Of course it is an inefficient cipher. The Vigenere method is a more complex variant of the Caesar cipher; instead of always moving the letter to be encrypted with the same number of places, we move by a variable number of places, determined on the basis of a keyword, making it more difficult to decipher the code.

#### 1.1.2) Divisibility criteria

Another application of modular arithmetic is the proof of the criteria of divisibility by an integer.

Example (criterion of divisibility by $$3$$)
As it is known, the criterion says that an integer is divisible by three if and only if the sum of the digits is a number divisible by $$3$$. Now, because $$10 \equiv 1 \pmod {3}$$, multiplying both members we have:

$\begin{split} 100 \equiv 1 \pmod {3} \\ 1000 \equiv 1 \pmod {3} \\ 10000 \equiv 1 \ \pmod{3} \\ \vdots \end{split}$

Given the decimal expansion of $$n$$:

$n=c_{k}\cdot 10^{k} + c_{k-1} \cdot 10^{k-1} \cdots +c_{1} \cdot 10 + c_{0}; \quad 0 \le c_{i} \le 9$

we can replace all powers $$10^k$$ with $$1$$ getting:

$n \equiv (c_{k} + c_{k-1} \cdots +c_{1} + c_{0}) \pmod {3}$

In the same way we can obtain the divisibility criteria by $$7, 9, 11$$.

## 2) Fermat’s Little Theorem

Fermat’s theorem states that if $$p$$ is a prime number and $$a$$ is an integer, then:

$a^{p} \equiv a \pmod{p}$

It’s a special case of Euler’s theorem, which we will study in one of next articles. It has important applications in various areas of number theory, in particular to check if an integer is prime, and also in public-key cryptography. An equivalent formulation is the following: if $$p$$ is a prime number and $$a$$ is an integer not divisible by $$p$$, then:

$a^{p-1} \equiv 1 \pmod{p}$

In reality Fermat didn’t give a proof. The theorem was already known also by Gottfried Wilhelm Leibniz (1646-1716). The first proof of the theorem was published by Euler in 1736. Several proofs of Fermat’s theorem can be given.

### 2.1) Proof with Newton’s binomial formula

Let’s recall some definitions. The binomial coefficient $$\binom{n}{k}$$, where $$n,k$$ are positive integers, represents the number of simple combinations of $$n$$ items taken $$k$$ at a time; or equivalently, it’s the number of subsets of order $$k$$ that can be built with the $$n$$ objects. We also define $$\binom{n}{0} = 1$$. The following formulas can be easily proved:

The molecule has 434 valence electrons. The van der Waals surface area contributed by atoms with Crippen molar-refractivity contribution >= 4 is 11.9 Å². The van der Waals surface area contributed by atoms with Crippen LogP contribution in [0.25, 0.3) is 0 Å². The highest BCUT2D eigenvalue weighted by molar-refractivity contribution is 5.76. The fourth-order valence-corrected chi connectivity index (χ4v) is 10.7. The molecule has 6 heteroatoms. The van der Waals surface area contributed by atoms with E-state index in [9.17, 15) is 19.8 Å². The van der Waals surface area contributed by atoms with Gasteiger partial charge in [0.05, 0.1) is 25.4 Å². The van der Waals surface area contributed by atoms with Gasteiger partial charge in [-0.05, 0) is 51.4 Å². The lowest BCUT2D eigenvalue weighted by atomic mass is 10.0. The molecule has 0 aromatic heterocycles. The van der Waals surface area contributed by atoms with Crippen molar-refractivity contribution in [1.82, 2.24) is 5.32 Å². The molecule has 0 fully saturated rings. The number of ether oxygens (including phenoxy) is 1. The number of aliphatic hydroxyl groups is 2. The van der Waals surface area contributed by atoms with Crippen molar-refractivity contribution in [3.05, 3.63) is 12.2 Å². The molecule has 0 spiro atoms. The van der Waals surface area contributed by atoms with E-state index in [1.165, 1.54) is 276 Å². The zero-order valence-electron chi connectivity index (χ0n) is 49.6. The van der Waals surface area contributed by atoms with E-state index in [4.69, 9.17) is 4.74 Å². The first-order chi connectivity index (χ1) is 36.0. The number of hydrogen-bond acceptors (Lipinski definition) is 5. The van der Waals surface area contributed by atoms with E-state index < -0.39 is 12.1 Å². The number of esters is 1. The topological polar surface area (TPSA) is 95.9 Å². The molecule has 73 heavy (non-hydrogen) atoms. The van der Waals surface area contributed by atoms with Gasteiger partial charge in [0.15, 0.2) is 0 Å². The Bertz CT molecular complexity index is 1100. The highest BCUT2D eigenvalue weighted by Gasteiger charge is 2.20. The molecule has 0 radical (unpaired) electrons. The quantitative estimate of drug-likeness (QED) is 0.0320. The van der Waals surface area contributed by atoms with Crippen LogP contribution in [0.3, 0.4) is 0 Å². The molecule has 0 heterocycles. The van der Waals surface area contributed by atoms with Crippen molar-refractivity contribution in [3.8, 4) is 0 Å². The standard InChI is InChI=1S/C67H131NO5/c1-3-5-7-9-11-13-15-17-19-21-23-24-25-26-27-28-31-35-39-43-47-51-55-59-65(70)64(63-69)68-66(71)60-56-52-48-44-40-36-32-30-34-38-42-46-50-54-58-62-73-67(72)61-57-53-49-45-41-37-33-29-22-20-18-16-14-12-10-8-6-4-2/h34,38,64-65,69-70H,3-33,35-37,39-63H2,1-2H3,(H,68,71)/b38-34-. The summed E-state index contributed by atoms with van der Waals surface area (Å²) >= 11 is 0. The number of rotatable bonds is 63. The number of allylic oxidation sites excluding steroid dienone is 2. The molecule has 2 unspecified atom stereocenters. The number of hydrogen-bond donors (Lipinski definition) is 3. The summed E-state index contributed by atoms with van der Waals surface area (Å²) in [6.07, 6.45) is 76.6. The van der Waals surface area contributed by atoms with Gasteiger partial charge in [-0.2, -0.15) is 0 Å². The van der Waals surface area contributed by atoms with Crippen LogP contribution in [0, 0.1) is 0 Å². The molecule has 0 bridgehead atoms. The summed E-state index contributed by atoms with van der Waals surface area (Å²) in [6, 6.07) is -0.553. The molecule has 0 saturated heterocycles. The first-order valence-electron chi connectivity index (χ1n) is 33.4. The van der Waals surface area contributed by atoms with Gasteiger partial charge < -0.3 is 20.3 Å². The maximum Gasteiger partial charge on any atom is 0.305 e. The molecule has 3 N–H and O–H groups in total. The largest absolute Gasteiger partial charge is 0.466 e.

$\begin{array}{l} \displaystyle \binom{n+1}{k+1} =\binom{n}{k} +\binom{n}{k+1} \\ \displaystyle \binom{n}{k}=\frac{n!}{k!(n-k)!} \\ \end{array}$

If $$p$$ is a prime number, from the previous formula derives that

$p | \binom{p}{k} \quad 0 \lt k \lt p;$

The following Newton’s binomial formula generalizes the binomial and trinomials special products that are taught in elementary schools:

$(x+y)^n = \sum_{k=0}^n {n \choose k} x^{n – k} y^k$

From Newton’s binomial theorem we derive the following formula, useful for proving Fermat’s theorem:

$(x+y)^p \equiv x^p +y^p \pmod{p}$

At this point we have all the tools to prove Fermat’s theorem.
We must prove that $$a^{p} \equiv a \pmod{p}$$, with $$p$$ prime number. We proceed by induction on the number $$a$$. If $$a=1$$ the statement is true. Suppose now that it is true for a generic positive integer $$a \ge 1$$ and we show that it is also true for $$a+1$$. We apply the binomial theorem:

$(a+1)^p = a^p + {p \choose 1} a^{p-1} + {p \choose 2} a^{p-2} + \cdots + {p \choose p-1} a + 1.$

Since $$p$$ divides all the terms of the second member, excluding the first and the last, we can write the following congruence: $$(a+1)^p \equiv a^p + 1 \pmod{p}$$. By the inductive hypothesis we have $$(a+1)^p \equiv a+1 \pmod{p}$$, as we wanted to prove.

### 2.2) Second proof

A permutation on a set of $$n$$ elements, which we can indicate with $$\{1, 2, . . . , n\}$$ or with letters $$\{a,b,c,…\}$$, is a one-to-one correspondence with itself. Precisely it is a function that associates another element to each element of the set (possibly the element itself) so that two different elements are never associated with the same element. Permutations can be represented explicitly using a two-line matrix; for example a permutation on the set $$\{1,2,3,4,5,6\}$$ it’s the following:

$\begin{pmatrix} 1 & 2 & 3 & 4 & 5 & 6 \\ 2 & 3 & 5 & 6 & 1 & 4 \\ \end{pmatrix}$

An important type of permutation is the cycle, which moves some elements cyclically and keeps the others fixed. For example: